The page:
When we’re young, in school, playing sports or what have you, making friends is pretty easy. But when we find ourselves in adulthood, not happy with our social circle, it can be a bit trickier to meet new people and develop solid friendships. Maybe you recently moved to Los Angeles, and don’t know anyone yet…maybe you’ve grown apart from your high school or college friends…maybe you're in recovery and need to make sober friends...or maybe you are just uninspired by your current crowd, feeling like you’ve fallen into a rut you can’t get out of. Whatever the case may be, you’re not alone! I hear all the time from psychotherapy clients that they don’t know how to make new friends, or that meeting people in L.A. is so hard. If you feel this way, and have been wondering “how in the world do you make new friends as an adult?” the following list is for you:
1 | Use MeetUp
I recommend MeetUp to my psychotherapy clients all the time! What I love about MeetUp is that it kills two birds with one stone -- you get to participate in an activity that you're interested in and you get to do it with other people. Both of these aspects are wonderful for one's overall well-being and sense of belonging. The cool thing about going to a MeetUp event is that people are there specifically to engage in enjoyable activities with new people. So going alone or not knowing anybody there is not some weird, stigmatized thing -- it's actually optimal! You can download the MeetUp app on your phone or use the website here. There are groups for just about anything you can think of. And on the off-chance they don't have a group for your niche hobby? No worries, because you can create your own group. Boom!
2 | Go out to an event alone
There's no better way to meet people than to go out solo. Whether it's going to a coffee house and chatting with the person next to you in line, grabbing a snack after yoga with the person who practiced next to you or going out to a concert and dancing with the group of friends next to you, there are infinite opportunities to make friends, especially if you live in a big city like Los Angeles. Does this sound kinda scary? It can be at first, but like anything, if you do it often enough you'll become more comfortable with it.
3 | Volunteer
A great place to meet good quality friends is through volunteering. Think of it this way -- anyone who's willing to give their time for free to a cause they care about already has several characteristics of a friend: generous, caring, engaged, helpful, etc. The other positive is that you already have something in common with this person to talk about and do together. Volunteering, in addition to being a good place to meet friends, also provides a host of benefits to your overall well-being. Try Volunteer Match to find local volunteer opportunities that strike your fancy.
4 | Build on your current network
Chances are -- even if you're not thrilled with your social life at the moment -- that you have a friend or two (or more.) Build on this! It's easier to start where you are than to start from scratch. The best way to do this is to put together a small group of people to hang out and ask each of them to invite a couple of their friends (obviously with activities that are conducive to large groups.) Repeat as often as necessary. This way, you begin to expand your social circle simply through the law of exponential growth!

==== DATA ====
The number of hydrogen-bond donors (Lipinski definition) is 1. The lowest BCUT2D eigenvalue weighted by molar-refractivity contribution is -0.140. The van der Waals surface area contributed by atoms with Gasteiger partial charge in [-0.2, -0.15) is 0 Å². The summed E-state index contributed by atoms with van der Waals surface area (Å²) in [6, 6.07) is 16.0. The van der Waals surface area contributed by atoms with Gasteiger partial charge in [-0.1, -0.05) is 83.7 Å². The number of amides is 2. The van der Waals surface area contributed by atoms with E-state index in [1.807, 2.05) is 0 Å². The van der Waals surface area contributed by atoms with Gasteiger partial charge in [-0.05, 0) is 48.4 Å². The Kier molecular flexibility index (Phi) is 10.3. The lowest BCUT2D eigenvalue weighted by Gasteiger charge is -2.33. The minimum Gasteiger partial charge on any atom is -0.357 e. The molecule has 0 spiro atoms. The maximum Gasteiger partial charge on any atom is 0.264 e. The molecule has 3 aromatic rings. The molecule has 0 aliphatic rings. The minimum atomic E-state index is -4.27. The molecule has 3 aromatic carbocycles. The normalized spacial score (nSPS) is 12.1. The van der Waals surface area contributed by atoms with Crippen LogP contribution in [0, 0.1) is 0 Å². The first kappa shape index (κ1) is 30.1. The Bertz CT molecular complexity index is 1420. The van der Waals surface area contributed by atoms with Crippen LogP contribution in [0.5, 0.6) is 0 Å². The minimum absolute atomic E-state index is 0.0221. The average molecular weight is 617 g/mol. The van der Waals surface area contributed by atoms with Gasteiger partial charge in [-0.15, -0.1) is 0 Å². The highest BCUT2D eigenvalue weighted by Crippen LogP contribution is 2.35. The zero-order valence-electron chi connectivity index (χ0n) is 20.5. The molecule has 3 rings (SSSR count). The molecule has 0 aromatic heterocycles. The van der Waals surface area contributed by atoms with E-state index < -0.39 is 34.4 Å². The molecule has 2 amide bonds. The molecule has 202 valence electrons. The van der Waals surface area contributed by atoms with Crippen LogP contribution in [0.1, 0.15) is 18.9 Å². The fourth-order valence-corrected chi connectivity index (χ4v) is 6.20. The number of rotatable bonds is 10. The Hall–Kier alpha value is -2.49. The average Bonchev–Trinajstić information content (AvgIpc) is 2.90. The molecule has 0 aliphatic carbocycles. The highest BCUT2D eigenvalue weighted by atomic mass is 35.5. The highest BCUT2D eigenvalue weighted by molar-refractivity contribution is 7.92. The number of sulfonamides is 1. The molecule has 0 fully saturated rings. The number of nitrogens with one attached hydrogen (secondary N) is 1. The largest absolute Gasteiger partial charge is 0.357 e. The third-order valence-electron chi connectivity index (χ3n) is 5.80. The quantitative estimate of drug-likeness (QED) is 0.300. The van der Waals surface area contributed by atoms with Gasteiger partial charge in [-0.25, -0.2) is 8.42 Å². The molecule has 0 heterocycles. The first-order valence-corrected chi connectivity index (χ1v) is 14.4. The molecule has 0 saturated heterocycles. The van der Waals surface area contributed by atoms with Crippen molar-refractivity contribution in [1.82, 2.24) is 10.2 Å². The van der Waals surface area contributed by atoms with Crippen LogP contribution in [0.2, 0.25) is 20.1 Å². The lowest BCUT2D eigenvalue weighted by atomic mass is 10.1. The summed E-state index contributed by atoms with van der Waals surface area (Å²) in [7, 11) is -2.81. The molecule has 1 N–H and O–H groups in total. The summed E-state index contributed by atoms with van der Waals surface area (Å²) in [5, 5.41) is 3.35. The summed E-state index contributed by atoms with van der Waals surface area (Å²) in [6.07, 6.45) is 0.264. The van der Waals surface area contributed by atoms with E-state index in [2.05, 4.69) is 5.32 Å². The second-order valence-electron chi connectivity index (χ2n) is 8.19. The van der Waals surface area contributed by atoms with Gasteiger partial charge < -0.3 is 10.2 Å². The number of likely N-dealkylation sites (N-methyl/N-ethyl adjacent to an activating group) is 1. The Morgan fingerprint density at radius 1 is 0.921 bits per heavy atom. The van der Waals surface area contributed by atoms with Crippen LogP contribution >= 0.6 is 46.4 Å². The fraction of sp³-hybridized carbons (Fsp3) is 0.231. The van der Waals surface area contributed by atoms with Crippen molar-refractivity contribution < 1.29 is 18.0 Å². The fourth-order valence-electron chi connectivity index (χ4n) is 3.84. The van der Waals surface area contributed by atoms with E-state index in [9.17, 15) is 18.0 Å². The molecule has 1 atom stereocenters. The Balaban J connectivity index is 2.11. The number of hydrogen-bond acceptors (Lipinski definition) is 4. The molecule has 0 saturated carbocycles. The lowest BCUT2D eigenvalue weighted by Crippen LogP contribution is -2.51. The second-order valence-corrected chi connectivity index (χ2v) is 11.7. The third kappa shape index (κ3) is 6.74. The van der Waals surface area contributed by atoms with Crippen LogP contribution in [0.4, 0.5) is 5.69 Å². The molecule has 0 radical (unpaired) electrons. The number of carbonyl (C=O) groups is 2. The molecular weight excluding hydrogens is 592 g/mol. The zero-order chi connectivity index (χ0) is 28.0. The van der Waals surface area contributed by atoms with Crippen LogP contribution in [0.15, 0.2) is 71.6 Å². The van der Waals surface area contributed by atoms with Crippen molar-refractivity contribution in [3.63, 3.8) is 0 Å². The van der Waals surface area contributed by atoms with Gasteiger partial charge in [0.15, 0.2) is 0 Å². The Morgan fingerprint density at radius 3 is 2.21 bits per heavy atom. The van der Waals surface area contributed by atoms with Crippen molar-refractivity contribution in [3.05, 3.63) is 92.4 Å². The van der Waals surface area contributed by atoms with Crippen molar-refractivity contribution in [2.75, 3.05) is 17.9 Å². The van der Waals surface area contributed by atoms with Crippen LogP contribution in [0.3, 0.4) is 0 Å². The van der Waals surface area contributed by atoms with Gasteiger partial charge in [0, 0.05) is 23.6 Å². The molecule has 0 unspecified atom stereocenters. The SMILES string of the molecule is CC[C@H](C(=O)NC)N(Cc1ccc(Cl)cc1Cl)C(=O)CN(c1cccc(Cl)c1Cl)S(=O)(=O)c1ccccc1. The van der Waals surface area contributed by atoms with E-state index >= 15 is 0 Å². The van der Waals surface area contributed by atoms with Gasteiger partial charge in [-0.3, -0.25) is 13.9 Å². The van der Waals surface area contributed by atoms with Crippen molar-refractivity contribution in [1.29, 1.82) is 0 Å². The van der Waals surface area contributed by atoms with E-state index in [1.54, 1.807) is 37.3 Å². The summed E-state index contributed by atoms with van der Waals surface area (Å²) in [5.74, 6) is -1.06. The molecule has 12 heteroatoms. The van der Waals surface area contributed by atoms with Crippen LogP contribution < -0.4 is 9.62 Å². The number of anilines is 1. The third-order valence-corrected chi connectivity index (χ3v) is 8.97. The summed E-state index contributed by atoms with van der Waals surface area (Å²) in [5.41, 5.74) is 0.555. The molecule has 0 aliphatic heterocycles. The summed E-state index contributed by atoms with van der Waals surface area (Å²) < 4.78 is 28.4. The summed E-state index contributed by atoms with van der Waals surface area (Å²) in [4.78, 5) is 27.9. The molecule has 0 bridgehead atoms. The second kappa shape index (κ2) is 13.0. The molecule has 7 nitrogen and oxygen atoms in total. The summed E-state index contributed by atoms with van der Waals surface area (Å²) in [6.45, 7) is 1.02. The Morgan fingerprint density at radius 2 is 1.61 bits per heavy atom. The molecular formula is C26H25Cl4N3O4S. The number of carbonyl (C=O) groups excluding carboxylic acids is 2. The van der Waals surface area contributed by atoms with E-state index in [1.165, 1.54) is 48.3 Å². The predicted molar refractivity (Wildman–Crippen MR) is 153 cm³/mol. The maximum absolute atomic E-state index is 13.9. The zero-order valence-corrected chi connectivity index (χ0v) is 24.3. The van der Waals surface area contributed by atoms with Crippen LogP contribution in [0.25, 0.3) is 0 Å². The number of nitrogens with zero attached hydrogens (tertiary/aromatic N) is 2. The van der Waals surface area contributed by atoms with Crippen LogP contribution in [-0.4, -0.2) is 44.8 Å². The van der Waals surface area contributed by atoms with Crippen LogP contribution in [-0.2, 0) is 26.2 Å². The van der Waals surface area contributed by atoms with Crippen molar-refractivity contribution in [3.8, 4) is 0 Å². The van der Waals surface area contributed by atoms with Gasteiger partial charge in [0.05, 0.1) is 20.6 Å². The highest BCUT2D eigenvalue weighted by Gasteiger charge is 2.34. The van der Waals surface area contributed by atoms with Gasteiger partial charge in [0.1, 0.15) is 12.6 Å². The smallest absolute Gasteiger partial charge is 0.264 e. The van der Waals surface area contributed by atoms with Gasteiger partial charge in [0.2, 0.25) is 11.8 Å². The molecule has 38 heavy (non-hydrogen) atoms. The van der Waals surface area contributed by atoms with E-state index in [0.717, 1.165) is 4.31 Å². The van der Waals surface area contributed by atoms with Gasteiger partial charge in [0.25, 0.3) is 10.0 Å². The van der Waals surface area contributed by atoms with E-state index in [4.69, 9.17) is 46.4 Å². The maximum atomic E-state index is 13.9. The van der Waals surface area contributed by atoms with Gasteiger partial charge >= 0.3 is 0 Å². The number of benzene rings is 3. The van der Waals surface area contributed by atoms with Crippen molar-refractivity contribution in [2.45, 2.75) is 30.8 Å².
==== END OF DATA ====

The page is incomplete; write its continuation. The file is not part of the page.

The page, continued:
5 | Hang out with coworkers
An easy place to make friends is with the people you work with. You can casually ask a coworker if they'd like to grab lunch with you or dinner after work. Words of warning, though: if you're not happy with your current employer, it can be tempting with coworkers to talk badly about the aspects of work you dislike (i.e. your boss, the bureaucracy, etc.) and commiserate. Although it can be great support to be friends with people who understand your situation well and it can feel good to vent out frustrations, keep an eye on this. You wouldn't want this friendship to be mainly based around negativity. The cure? Be curious! Ask your new friend about other areas of their life. You may figure out that you have other things in common other than where you work!
6 | Join a club or league
Get involved in a local soccer league, join a running club, hike with the Sierra Club or find a book club. Your imagination is the limit! These opportunities can be found on social media groups or even a quick Google search in your area. The aspect of consistently meeting up with the group will make it easy to develop friendships over time. And once again, these types of groups often provide benefits to your physical, psychological and emotional wellness as a bonus!
I hope this list has given you some ideas for how to get started in the process of changing or building your network of friends. If you’ve had trouble with this in the past and have found certain strategies or resources that have helped you, please share them in the comments below. I’d love to hear your thoughts!
about the author
Hi! I'm Natalie. And my passion is helping people live more peaceful, meaningful lives. Through holistic therapy in Pasadena and here on the blog, my mission is to provide people with the support and tools they need to live their best life.